The present invention also contemplates that more than one material may be used in combination to achieve acoustic waveguides having preferred properties of hardness and mouth feel. For example, additional acoustic matching elements may be embedded or stratified within the acoustic waveguide structure and be in operable contact with the ultrasonic transducer via one or more matching layers. Within certain embodiments, acoustic waveguides of the present invention further provide a matching layer at the waveguide tip to help coupling into low impedance toothpaste emulsions (e.g., dental fluid). Ideally, there will also be a significant specific acoustic impedance change between the sides of the acoustic waveguide and the surrounding medium such that the waves are not coupled substantially into the surrounding medium by the sides of the acoustic waveguide.
Exemplified herein are prototype transducer assemblies having a graphite impedance matching layer in operable contact with the PZT ultrasonic transducer. As shown in
Thus, within certain embodiments, acoustic waveguides of the present invention may comprise two or more plastic/elastomer layers. For example, acoustic waveguides comprising three, four, and/or five plastic/elastomer layers are contemplated for certain applications. Such acoustic waveguides may further comprise one or more inserted pieces for shaping the acoustic properties and optimizing sonic properties. Within still further embodiments, the acoustic waveguide may comprise one or more toothbrush bristles, either molded in combination with the plastic/elastomer and insert layers or attached following the molding process. Toothbrush bristle design and materials are well known and readily available to those of skill in the art.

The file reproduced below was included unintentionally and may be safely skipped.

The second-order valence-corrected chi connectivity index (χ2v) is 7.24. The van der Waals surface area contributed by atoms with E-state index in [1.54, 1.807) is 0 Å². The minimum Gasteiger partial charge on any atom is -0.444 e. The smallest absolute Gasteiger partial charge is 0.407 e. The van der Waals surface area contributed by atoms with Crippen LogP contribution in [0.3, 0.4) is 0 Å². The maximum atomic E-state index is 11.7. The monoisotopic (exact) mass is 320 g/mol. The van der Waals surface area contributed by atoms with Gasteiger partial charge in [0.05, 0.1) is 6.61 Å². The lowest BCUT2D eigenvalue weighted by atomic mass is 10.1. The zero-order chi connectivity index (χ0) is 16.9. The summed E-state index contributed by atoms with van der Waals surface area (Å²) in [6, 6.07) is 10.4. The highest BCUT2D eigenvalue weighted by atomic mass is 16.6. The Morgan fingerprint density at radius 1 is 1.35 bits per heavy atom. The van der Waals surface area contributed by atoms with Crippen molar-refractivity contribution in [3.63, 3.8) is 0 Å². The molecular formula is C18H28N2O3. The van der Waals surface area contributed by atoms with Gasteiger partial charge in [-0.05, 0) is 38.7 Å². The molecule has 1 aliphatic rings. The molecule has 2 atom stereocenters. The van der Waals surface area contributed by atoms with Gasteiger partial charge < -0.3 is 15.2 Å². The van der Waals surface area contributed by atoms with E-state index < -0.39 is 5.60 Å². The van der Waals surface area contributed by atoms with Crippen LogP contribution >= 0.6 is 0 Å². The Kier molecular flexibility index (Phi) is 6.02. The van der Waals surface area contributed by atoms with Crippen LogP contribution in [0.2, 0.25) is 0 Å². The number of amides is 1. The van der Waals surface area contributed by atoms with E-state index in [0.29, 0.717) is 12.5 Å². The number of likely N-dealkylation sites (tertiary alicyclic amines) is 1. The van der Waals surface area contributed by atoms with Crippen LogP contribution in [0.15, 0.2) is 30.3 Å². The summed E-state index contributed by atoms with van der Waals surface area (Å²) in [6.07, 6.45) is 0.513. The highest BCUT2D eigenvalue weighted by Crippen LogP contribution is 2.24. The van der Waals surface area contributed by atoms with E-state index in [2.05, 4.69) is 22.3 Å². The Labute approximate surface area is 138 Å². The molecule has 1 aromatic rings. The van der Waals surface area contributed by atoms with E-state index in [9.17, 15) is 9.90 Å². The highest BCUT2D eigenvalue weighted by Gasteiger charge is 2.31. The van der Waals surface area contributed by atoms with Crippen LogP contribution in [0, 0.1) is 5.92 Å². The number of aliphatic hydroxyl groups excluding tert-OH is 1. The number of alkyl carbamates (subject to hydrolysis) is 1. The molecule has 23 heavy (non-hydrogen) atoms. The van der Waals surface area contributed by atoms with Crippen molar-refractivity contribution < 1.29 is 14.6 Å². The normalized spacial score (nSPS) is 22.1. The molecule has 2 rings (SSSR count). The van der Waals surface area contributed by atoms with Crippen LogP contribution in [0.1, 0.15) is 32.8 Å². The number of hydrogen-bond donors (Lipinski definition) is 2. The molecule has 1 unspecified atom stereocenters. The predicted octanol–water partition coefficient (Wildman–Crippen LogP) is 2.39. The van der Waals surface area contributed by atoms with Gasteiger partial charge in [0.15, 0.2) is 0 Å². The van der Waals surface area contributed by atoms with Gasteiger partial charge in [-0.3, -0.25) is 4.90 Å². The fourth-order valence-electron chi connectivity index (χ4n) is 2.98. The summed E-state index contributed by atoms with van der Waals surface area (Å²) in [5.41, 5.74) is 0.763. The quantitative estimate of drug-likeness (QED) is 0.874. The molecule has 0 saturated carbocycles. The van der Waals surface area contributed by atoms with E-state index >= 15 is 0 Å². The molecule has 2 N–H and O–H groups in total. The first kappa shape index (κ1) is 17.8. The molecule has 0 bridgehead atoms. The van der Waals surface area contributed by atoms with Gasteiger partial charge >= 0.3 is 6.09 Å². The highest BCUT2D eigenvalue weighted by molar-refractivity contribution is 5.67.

Referring now to
Within certain embodiments of the present invention, acoustic waveguides are capable of acoustic coherent focusing of the ultrasonic waves transmitted from the ultrasonic transducer. Acoustic coherent focusing may be achieved, for example, by curving the waveguide tip wherein the tip comprises a conductive medium having a known sound speed. Alternatively, a section of ultrasound-conducting polymer having a known wave speed may be added to the end of a curved waveguide to nearly complete focusing before entering a medium of variable sound speed (e.g., dispersive bubbly medium). Within such embodiments, a single curve may be employed to achieve a single focus, whereas a scalloped curve is useful for producing multiple foci.